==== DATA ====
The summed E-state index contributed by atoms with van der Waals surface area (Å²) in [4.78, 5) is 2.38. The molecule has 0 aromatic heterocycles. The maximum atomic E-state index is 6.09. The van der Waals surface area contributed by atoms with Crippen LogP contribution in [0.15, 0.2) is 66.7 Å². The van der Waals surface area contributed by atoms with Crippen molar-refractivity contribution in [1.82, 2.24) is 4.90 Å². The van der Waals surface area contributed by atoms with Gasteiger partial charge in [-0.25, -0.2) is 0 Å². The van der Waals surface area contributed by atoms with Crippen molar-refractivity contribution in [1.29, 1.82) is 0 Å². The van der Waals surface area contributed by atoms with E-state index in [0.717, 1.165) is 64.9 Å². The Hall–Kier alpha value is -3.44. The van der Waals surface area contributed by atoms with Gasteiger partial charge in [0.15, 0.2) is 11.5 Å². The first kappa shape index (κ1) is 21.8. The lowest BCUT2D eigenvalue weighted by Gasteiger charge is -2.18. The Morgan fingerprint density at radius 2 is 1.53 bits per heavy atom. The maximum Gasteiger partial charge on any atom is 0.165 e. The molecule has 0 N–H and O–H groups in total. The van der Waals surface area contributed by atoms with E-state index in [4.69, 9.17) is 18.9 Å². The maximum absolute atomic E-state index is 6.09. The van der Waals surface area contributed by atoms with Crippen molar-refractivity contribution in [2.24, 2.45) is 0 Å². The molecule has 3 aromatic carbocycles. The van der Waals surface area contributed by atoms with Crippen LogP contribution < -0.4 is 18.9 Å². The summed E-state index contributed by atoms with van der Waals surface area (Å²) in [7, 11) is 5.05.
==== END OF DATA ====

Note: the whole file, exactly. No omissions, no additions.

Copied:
The summed E-state index contributed by atoms with van der Waals surface area (Å²) in [4.78, 5) is 2.38. The molecule has 0 aromatic heterocycles. The maximum atomic E-state index is 6.09. The van der Waals surface area contributed by atoms with Crippen LogP contribution in [0.15, 0.2) is 66.7 Å². The van der Waals surface area contributed by atoms with Crippen molar-refractivity contribution in [1.82, 2.24) is 4.90 Å². The van der Waals surface area contributed by atoms with Gasteiger partial charge in [-0.25, -0.2) is 0 Å². The van der Waals surface area contributed by atoms with Crippen molar-refractivity contribution in [1.29, 1.82) is 0 Å². The van der Waals surface area contributed by atoms with E-state index in [0.717, 1.165) is 64.9 Å². The Hall–Kier alpha value is -3.44. The van der Waals surface area contributed by atoms with Gasteiger partial charge in [0.15, 0.2) is 11.5 Å². The first kappa shape index (κ1) is 21.8. The lowest BCUT2D eigenvalue weighted by Gasteiger charge is -2.18. The Morgan fingerprint density at radius 2 is 1.53 bits per heavy atom. The maximum Gasteiger partial charge on any atom is 0.165 e. The molecule has 0 N–H and O–H groups in total. The van der Waals surface area contributed by atoms with E-state index in [4.69, 9.17) is 18.9 Å². The maximum absolute atomic E-state index is 6.09. The van der Waals surface area contributed by atoms with Crippen molar-refractivity contribution in [2.24, 2.45) is 0 Å². The molecule has 3 aromatic carbocycles. The van der Waals surface area contributed by atoms with Crippen LogP contribution < -0.4 is 18.9 Å². The summed E-state index contributed by atoms with van der Waals surface area (Å²) in [7, 11) is 5.05.